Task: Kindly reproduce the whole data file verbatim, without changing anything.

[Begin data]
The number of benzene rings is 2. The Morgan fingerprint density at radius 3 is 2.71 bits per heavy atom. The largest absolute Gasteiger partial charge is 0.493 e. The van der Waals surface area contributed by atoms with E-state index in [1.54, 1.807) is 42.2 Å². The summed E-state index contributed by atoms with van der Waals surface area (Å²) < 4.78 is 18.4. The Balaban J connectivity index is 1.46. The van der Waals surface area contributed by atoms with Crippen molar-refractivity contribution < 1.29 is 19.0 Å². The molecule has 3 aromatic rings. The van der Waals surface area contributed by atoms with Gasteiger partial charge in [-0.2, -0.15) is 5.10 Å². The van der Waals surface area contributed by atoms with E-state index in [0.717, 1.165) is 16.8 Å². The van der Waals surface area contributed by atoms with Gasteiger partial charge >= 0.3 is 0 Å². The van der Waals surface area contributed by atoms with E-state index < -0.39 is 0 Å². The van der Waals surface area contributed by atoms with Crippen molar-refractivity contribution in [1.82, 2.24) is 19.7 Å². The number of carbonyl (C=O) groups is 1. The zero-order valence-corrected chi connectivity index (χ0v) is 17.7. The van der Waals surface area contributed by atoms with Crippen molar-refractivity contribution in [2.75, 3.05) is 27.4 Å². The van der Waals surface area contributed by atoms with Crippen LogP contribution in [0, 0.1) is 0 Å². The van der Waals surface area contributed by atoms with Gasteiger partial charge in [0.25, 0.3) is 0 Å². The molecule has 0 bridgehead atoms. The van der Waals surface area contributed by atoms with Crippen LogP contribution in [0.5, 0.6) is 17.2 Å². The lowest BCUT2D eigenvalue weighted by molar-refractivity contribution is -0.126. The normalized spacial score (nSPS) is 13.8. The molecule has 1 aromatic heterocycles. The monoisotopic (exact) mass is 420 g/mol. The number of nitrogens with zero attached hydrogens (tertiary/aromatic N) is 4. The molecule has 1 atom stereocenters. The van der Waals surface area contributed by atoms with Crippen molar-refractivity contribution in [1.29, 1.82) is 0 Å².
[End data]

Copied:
The number of benzene rings is 2. The Morgan fingerprint density at radius 3 is 2.71 bits per heavy atom. The largest absolute Gasteiger partial charge is 0.493 e. The van der Waals surface area contributed by atoms with E-state index in [1.54, 1.807) is 42.2 Å². The summed E-state index contributed by atoms with van der Waals surface area (Å²) < 4.78 is 18.4. The Balaban J connectivity index is 1.46. The van der Waals surface area contributed by atoms with Crippen molar-refractivity contribution < 1.29 is 19.0 Å². The molecule has 3 aromatic rings. The van der Waals surface area contributed by atoms with Gasteiger partial charge in [-0.2, -0.15) is 5.10 Å². The van der Waals surface area contributed by atoms with E-state index in [0.717, 1.165) is 16.8 Å². The van der Waals surface area contributed by atoms with Gasteiger partial charge >= 0.3 is 0 Å². The van der Waals surface area contributed by atoms with E-state index < -0.39 is 0 Å². The van der Waals surface area contributed by atoms with Crippen molar-refractivity contribution in [1.82, 2.24) is 19.7 Å². The number of carbonyl (C=O) groups is 1. The zero-order valence-corrected chi connectivity index (χ0v) is 17.7. The van der Waals surface area contributed by atoms with Crippen molar-refractivity contribution in [2.75, 3.05) is 27.4 Å². The van der Waals surface area contributed by atoms with Crippen LogP contribution in [0, 0.1) is 0 Å². The van der Waals surface area contributed by atoms with Gasteiger partial charge in [0.25, 0.3) is 0 Å². The molecule has 0 bridgehead atoms. The van der Waals surface area contributed by atoms with Crippen LogP contribution in [0.5, 0.6) is 17.2 Å². The lowest BCUT2D eigenvalue weighted by molar-refractivity contribution is -0.126. The normalized spacial score (nSPS) is 13.8. The molecule has 1 aromatic heterocycles. The monoisotopic (exact) mass is 420 g/mol. The number of nitrogens with zero attached hydrogens (tertiary/aromatic N) is 4. The molecule has 1 atom stereocenters. The van der Waals surface area contributed by atoms with Crippen molar-refractivity contribution in [1.29, 1.82) is 0 Å².